LATIN AMERICA FLAT STEEL WRAP: Political chaos in Brazil brings uncertainty to local market
The month of May started with positive news for the Brazilian steel market, with local flat steel producer Usiminas announcing the restart of the No1 blast furnace at its Ipatinga works, in the country’s south-eastern Minas Gerais state.
Resumption of production at the plant was scheduled for April 2018, after almost three years of being idle because of weak market conditions.
This move was seen by domestic market participants as one of the first signs that the Brazilian economy is gradually improving, affecting steel demand levels.
But in mid-May, a scandal emerged that involved Brazil’s recently installed president, Michel Temer, and brought uncertainty to the country’s metals markets.
National flat steel association Inda said that this latest episode of political chaos in Brazil has clouded the outlook for the domestic flat steel market.
“Our clients, which were starting to rebuild [steel] inventories, are now only purchasing volumes [for their immediate requirements],” Inda president Carlos Loureiro said. “Customers put on standby mode everything that they could.”
Until this new political crisis passes, at least, estimates for the output of the Brazilian steel industry were put on hold, with a clearer view of the sector expected only in the second half of this year.
“Until yesterday, [we] could say the economy was improving. Now we are back to square one,” a Brazil-based market participant said.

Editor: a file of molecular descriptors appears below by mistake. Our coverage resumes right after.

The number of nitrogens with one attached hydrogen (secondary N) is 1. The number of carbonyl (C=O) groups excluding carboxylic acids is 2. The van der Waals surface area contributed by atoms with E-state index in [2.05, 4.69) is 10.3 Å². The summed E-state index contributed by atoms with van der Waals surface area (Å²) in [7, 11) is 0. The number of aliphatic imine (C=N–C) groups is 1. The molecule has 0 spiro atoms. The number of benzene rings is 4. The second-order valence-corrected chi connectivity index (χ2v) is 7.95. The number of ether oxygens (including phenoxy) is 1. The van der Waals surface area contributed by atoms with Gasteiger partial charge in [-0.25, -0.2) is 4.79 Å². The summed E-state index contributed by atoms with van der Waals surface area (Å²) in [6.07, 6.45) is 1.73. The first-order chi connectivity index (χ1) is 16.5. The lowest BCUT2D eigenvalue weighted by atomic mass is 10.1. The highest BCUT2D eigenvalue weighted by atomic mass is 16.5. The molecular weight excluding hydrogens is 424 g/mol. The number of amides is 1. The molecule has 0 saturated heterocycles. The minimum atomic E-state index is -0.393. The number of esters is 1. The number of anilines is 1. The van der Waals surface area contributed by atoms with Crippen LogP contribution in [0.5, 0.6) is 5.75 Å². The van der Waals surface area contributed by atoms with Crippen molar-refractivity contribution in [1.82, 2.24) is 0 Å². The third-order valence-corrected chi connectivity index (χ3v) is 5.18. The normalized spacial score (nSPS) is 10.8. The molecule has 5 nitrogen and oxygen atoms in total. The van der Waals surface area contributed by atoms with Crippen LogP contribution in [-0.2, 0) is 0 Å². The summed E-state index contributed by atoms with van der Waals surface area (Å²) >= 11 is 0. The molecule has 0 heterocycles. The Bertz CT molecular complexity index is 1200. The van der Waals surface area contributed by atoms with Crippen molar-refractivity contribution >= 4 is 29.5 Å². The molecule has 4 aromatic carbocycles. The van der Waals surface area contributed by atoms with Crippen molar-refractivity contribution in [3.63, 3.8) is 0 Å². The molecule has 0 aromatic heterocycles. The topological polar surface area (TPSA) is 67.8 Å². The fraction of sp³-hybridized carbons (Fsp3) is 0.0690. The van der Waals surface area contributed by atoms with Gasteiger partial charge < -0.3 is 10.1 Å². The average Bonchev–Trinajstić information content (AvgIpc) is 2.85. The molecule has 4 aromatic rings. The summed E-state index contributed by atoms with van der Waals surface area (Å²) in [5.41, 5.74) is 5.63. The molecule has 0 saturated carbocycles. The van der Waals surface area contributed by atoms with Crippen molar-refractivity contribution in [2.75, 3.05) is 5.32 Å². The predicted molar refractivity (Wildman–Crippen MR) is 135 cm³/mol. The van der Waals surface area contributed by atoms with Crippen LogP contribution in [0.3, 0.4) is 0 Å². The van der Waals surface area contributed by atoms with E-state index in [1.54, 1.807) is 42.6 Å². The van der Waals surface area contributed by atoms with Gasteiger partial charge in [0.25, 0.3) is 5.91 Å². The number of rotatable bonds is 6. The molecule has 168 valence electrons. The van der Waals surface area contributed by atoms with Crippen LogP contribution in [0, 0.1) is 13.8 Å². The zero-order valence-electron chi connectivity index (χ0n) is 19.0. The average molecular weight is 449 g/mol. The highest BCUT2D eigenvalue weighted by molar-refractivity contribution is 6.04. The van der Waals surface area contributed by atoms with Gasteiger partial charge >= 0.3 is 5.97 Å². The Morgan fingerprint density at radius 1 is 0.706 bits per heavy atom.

Ratings agency Moody’s, for instance, on May 26 changed its outlook on Brazil’s issuer rating to negative from stable.
This decision was driven by the increased uncertainty about the momentum of reform following the recent political events and, in consequence, the rising threat to Brazil’s economic recovery and medium-term economic strength.
“Whatever its outcome, the political crisis that erupted in Brazil last week seems likely to undermine the government’s reform agenda and stall passage of future reforms, including social security,” Moody’s said.
“This is likely to negatively affect investor confidence and lead to increased market volatility, threatening the positive macroeconomic momentum observed since President Temer began to push through reforms,” the ratings agency added.
The latest political crisis in Brazil has also had an immediate effect on the local import market.
“Clients are backing off [on bookings] after today’s events,” a Brazil-based source said in mid-May.
At least one client in the country requested a one-month delay on a previously booked shipment of flat steel.
“The main problem [is] that most clients will now adopt a waiting stance,” a second source in the country said at the time. “No one wants to discuss [anything] regarding steel imports.”
Besides the concerns raised by the political turmoil in Brazil, the South American flat steel market in May was also affected by the price volatility in China.
“It has been hard to understand the price trend [in China],” a Colombia-based steel buyer said.
Chinese export prices went up and down several times, depending on the conditions of the local market in the Asian country.
Metal Bulletin’s weekly price assessment for hot rolled coil (HRC) imports in South America, including Brazil, ended last month at $470-490 per tonne cfr on Friday May 26, up from $455-465 per tonne cfr on May 5.
Over the same period, cold rolled coil (CRC) import prices increased to $495-515 per tonne cfr from $490-510 per tonne cfr, while hot dipped galvanized (HDG) prices moved to $575-590 per tonne cfr from $580-590 per tonne cfr.
Currently, in Brazil, the premium – the difference between prices of domestically produced and imported material – is 12-15% for HRC and more than 20% for CRC and HDG, according to Inda.